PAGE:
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FDI net inflows fall to 10-month low in April

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US dollar and euro banknotes are seen in this illustration taken on July 17, 2022. — REUTERS/DADO RUVIC/ILLUSTRATION

By Luisa Maria Jacinta C. Jocson, Reporter

THE PHILIPPINES’ foreign direct investment (FDI) net inflows slumped to a 10-month low in April, the Bangko Sentral ng Pilipinas (BSP) reported on Wednesday.

Preliminary data from the BSP showed that FDI net inflows fell by 36.9% to $556 million in April from $881 million in the same period a year ago.

This was the lowest level of monthly FDI inflows in 10 months or since $541 million in June 2023.

Month on month, net inflows dropped by 19% from $686 million in March.

Data from the central bank showed that nonresidents’ net investments in debt instruments declined by 38.8% to $407 million in April from $665 million in the same month a year ago.

Net investments in debt instruments consist mainly of intercompany borrowing or lending between foreign direct investors and their subsidiaries or affiliates in the Philippines, according to the BSP.

Net investments in equity capital other than reinvestment of earnings plunged by 48.1% to $68 million in April from $132 million a year ago.

Broken down, equity capital placements slid by 47% to $84 million while withdrawals dropped by 41.7% to $16 million.

Reinvestment of earnings decreased by 4.2% to $81 million in April from $84 million a year ago.

Investments in equity and investment fund shares dropped by 30.9% to $149 million in April from $216 million in the same month in 2023.

By source, investments in equity capital placements were mainly from Japan (47%), followed by the United States (21%), Malaysia (11%) and Singapore (9%).

These were invested mostly in the manufacturing (36%), real estate (26%), wholesale and retail trade (13%) and financial and insurance (10%) sectors.

IMPROVED CONFIDENCEIn the January-April period, FDI net inflows jumped by 18.7% to $3.525 billion from $2.971 billion in the same period a year earlier.

“This improvement reflects investor confidence in the Philippine economy’s resilience amid global uncertainties,” the BSP said.

Central bank data showed foreign investments in debt instruments slipped by 1.4% to $2.237 billion in the four-month period from $2.268 billion a year ago.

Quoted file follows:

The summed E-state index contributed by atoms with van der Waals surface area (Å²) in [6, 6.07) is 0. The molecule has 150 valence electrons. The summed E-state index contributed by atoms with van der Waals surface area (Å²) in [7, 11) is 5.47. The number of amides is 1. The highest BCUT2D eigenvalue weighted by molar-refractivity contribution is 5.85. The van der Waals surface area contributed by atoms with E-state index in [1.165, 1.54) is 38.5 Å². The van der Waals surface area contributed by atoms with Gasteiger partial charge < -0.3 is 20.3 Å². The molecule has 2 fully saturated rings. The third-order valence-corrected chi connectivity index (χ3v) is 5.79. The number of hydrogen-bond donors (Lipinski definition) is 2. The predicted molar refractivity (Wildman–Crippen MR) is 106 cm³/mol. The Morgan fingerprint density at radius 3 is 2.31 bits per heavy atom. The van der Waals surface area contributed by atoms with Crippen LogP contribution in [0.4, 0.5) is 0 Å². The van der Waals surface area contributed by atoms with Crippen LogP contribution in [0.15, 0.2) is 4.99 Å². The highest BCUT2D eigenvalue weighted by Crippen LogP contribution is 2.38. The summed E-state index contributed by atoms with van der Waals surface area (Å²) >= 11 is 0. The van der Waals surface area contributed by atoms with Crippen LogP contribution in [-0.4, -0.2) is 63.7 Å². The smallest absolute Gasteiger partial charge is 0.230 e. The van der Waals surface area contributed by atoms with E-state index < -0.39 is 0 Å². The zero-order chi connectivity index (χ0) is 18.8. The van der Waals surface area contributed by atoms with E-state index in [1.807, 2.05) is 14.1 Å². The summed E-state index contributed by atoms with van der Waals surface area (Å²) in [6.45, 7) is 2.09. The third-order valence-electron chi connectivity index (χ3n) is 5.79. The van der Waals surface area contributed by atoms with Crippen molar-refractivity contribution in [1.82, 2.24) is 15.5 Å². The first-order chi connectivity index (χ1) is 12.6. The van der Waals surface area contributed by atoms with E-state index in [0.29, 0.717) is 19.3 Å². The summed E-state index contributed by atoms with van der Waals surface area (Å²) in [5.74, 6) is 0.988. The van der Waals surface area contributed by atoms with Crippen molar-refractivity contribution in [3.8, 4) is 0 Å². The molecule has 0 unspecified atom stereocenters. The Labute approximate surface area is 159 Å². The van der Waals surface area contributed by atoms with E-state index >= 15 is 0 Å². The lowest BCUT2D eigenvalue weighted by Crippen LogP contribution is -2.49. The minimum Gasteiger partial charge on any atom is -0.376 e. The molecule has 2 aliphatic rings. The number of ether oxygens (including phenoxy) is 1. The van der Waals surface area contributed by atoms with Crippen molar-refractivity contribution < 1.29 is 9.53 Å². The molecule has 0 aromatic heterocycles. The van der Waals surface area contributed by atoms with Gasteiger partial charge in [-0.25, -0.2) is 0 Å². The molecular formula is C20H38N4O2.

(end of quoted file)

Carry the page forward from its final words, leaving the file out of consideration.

Investments in equity and investment fund shares surged by 83.2% to $1.288 billion in the January-to-April period from $703 million last year.

Net foreign investments in equity capital more than doubled to $978 million in the four-month period, as placements surged by 126.8% to $1.213 billion while withdrawals went up by 65.2% to $235 million.

Reinvestment of earnings dipped by 0.1% to $310 million in the four-month period.

At end-April, the Netherlands accounted for the majority (63%) of overall net FDI inflows. This was followed by Japan (22%) and the United States (6%).

These were mostly invested in financial and insurance (67%), manufacturing (18%), and the real estate (7%) industries.

“Global economic uncertainty, characterized by inflation, mixed policy rate messaging, and geopolitical tensions, dampened investor confidence,” Security Bank Corp. Chief Economist Robert Dan J. Roces said in a Viber message.

Rizal Commercial Banking Corp. Chief Economist Michael L. Ricafort said that net FDI inflows dropped in April “at the height of risk aversion largely brought about by the geopolitical risks in view of the unprecedented direct attacks between Iran and Israel.”

Mr. Roces said that FDIs have slowed to below pre-pandemic levels due to rising prices and high interest rates.

The Monetary Board has kept policy rates at an over 17-year high of 6.5% since October 2023. Headline inflation quickened to 3.8% in April from 3.7% in March. The central bank expects inflation to average 3.3% this year.

“Sector-specific performance, likely influenced by a slowdown in manufacturing or services, could also have contributed to the decline,” Mr. Roces added.

For the coming months, Mr. Ricafort said that FDI inflows may improve as the BSP is widely expected to cut rates.

BSP Governor Eli M. Remolona, Jr. has said the central bank is on track to begin policy easing by August with a possible 25-basis-point (bp) cut. He earlier said the BSP can reduce rates by a total of 50 bps this year.

The central bank last cut policy rates in November 2020 when the benchmark rate was slashed by 25 bps to a record-low 2%. At that time, the economy was struggling with the coronavirus disease 2019 (COVID-19) pandemic and the aftermath of typhoons.

“Improving the business environment, promoting key sectors, and strengthening diplomatic relations will be crucial for attracting more FDI and stimulating economic growth, especially with better economic metrics emerging, and the BSP signaling an August rate cut,” Mr. Roces added.

The BSP expects to end the year with $9.5 billion in FDI net inflows.

In 2023, FDI net inflows fell by 6.6% to $8.9 billion from $9.5 billion in 2022.